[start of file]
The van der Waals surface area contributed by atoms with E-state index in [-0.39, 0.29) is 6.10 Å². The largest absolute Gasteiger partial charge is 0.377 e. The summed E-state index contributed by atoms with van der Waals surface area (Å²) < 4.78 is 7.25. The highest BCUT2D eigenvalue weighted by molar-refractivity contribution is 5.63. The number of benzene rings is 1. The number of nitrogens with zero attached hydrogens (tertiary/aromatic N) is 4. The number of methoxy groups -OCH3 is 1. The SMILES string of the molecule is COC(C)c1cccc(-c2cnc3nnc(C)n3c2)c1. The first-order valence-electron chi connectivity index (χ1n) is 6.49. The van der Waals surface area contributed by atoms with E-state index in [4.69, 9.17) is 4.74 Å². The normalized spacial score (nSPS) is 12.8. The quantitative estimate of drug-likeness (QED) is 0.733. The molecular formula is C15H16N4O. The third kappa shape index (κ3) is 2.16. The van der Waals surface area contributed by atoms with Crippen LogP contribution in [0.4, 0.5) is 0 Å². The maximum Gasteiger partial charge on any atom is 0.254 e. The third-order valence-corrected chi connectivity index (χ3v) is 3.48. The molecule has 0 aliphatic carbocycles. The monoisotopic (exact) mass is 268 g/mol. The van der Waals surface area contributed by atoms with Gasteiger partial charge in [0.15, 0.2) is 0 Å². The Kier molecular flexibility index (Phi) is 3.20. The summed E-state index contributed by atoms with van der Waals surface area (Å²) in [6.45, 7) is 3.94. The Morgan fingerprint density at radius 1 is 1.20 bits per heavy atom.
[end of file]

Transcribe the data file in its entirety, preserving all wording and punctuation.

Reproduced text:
The van der Waals surface area contributed by atoms with E-state index in [-0.39, 0.29) is 6.10 Å². The largest absolute Gasteiger partial charge is 0.377 e. The summed E-state index contributed by atoms with van der Waals surface area (Å²) < 4.78 is 7.25. The highest BCUT2D eigenvalue weighted by molar-refractivity contribution is 5.63. The number of benzene rings is 1. The number of nitrogens with zero attached hydrogens (tertiary/aromatic N) is 4. The number of methoxy groups -OCH3 is 1. The SMILES string of the molecule is COC(C)c1cccc(-c2cnc3nnc(C)n3c2)c1. The first-order valence-electron chi connectivity index (χ1n) is 6.49. The van der Waals surface area contributed by atoms with E-state index in [4.69, 9.17) is 4.74 Å². The normalized spacial score (nSPS) is 12.8. The quantitative estimate of drug-likeness (QED) is 0.733. The molecular formula is C15H16N4O. The third kappa shape index (κ3) is 2.16. The van der Waals surface area contributed by atoms with Crippen LogP contribution in [0.4, 0.5) is 0 Å². The maximum Gasteiger partial charge on any atom is 0.254 e. The third-order valence-corrected chi connectivity index (χ3v) is 3.48. The molecule has 0 aliphatic carbocycles. The monoisotopic (exact) mass is 268 g/mol. The van der Waals surface area contributed by atoms with Gasteiger partial charge in [0.15, 0.2) is 0 Å². The Kier molecular flexibility index (Phi) is 3.20. The summed E-state index contributed by atoms with van der Waals surface area (Å²) in [6.45, 7) is 3.94. The Morgan fingerprint density at radius 1 is 1.20 bits per heavy atom.